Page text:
Let's assume that you had a black hole binary system and everything said here is possible. Their large masses would lead to a large emission of gravitational waves. The loss of orbital energy and angular momentum to this gravitational radiation should ultimately cause the two black holes to merge into a single black hole containing the combined mass of the merged black holes.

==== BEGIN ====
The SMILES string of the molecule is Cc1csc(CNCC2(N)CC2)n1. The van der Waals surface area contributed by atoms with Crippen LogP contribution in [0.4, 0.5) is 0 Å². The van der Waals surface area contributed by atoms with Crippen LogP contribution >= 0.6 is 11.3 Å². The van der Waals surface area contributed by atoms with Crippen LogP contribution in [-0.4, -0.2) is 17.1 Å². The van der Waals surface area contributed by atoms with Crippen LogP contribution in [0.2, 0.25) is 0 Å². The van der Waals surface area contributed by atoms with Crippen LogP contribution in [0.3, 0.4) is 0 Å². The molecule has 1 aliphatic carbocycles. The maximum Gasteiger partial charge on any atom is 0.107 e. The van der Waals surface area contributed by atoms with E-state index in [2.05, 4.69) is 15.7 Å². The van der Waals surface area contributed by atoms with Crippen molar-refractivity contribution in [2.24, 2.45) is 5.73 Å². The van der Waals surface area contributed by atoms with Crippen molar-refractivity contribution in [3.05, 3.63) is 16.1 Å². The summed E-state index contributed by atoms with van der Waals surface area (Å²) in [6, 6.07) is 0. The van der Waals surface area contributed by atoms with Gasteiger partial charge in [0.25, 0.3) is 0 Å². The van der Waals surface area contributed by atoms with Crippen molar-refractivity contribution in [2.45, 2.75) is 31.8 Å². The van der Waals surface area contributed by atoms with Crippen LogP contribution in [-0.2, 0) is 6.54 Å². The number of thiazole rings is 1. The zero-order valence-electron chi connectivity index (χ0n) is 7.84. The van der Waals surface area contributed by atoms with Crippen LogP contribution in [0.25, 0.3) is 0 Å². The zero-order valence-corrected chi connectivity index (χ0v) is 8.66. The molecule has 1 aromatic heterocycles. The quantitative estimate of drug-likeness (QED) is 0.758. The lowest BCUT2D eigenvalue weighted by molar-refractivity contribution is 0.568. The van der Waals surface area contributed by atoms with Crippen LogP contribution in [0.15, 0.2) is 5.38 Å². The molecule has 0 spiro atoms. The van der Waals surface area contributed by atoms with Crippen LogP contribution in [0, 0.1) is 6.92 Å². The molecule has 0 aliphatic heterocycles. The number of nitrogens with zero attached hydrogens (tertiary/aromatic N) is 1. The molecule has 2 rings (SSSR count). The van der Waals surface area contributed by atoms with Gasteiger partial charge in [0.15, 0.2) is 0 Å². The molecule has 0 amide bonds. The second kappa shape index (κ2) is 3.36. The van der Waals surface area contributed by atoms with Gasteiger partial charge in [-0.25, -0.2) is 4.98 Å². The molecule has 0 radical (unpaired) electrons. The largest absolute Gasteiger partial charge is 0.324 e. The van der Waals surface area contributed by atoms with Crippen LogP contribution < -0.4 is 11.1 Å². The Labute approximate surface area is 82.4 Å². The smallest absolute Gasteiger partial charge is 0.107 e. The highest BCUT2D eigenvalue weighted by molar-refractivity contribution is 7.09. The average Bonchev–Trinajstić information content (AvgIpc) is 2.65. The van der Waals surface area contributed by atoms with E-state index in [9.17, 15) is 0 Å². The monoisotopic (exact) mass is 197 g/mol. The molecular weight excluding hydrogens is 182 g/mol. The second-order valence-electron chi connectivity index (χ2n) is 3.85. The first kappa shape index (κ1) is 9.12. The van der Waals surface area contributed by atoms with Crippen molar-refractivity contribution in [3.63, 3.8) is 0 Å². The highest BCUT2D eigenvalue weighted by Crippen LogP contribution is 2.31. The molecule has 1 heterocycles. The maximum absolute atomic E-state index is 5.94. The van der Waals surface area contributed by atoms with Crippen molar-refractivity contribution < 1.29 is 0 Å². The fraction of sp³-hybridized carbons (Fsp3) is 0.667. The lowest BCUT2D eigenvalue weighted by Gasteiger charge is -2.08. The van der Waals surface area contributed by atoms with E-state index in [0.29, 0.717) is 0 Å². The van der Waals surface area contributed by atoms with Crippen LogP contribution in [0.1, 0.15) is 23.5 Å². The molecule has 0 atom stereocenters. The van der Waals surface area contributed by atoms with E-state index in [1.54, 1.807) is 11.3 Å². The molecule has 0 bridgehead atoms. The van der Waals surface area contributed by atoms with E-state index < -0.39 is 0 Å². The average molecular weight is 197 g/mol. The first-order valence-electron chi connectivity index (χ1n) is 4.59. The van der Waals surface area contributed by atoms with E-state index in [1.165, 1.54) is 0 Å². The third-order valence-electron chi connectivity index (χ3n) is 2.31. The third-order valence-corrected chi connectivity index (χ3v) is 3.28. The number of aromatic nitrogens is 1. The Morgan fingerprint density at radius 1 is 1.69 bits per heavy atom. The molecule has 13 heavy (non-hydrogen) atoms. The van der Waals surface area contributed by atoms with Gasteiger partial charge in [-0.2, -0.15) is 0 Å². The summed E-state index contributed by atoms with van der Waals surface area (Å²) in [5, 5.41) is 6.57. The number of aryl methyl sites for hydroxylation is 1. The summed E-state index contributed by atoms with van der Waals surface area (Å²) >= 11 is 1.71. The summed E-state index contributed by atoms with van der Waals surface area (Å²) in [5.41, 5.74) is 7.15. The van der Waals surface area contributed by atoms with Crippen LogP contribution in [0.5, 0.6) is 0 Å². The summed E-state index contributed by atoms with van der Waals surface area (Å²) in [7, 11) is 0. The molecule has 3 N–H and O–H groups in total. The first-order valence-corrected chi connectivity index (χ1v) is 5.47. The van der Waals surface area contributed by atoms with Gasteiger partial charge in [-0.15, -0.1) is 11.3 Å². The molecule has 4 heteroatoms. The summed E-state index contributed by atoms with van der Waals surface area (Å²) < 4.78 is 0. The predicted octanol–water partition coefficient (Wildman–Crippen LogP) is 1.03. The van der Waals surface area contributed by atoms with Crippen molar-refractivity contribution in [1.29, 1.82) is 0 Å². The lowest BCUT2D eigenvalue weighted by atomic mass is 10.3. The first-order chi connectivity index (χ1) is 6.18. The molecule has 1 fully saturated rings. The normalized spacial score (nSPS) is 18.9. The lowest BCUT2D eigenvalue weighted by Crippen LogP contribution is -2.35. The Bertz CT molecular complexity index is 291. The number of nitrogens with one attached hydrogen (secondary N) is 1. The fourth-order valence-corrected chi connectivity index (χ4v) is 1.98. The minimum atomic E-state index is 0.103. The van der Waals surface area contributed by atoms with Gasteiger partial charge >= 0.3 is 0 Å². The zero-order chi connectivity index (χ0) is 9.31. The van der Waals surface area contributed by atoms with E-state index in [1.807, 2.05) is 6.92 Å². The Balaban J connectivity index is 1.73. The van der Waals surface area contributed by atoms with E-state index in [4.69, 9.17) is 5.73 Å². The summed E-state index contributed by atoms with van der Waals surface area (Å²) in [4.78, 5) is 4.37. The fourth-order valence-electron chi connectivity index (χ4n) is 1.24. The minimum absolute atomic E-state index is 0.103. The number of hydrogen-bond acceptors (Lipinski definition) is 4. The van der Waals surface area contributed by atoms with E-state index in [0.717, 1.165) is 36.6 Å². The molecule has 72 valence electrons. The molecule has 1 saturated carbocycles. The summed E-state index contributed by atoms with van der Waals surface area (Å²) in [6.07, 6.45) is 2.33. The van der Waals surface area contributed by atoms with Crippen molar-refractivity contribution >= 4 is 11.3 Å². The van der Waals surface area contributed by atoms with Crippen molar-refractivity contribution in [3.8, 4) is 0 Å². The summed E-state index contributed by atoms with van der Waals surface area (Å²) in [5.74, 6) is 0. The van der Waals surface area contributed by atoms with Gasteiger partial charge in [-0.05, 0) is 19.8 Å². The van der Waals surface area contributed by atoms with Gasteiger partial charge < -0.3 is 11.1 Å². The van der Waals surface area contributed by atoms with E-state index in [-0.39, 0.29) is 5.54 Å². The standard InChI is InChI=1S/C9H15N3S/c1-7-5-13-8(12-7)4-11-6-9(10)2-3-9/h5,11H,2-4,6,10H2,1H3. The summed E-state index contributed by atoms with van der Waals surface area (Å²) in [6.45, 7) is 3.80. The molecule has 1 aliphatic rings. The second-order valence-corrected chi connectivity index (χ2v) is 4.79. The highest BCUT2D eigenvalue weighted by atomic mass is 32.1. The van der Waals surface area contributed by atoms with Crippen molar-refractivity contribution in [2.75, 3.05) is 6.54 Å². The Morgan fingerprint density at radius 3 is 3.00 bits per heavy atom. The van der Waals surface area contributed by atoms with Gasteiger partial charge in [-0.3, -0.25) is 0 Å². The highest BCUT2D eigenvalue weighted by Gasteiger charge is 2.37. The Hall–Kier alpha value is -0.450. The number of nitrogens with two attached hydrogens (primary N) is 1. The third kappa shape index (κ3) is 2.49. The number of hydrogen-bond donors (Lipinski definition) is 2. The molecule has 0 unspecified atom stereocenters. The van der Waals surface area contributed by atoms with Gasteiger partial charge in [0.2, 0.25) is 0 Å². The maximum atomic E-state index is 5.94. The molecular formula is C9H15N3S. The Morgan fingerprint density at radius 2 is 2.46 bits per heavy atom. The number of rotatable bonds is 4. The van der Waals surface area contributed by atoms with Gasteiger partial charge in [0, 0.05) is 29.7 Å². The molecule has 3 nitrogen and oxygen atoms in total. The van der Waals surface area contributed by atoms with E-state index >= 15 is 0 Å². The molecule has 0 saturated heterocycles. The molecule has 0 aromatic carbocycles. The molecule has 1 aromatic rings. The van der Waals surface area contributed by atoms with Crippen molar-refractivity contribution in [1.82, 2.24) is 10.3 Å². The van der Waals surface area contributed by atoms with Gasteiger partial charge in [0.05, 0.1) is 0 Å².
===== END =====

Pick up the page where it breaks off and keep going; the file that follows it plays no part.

With this said, does a greater combined mass of the newly formed black hole mean that the radius of the new event horizon is greater than the radius of the event horizons of the singular black holes? I don't know if there is a formula connecting mass to radius, or if this is essentially a conceptually hypothetical concept, and the answer is simply that the larger the mass of the black hole, the larger the radius of its event horizon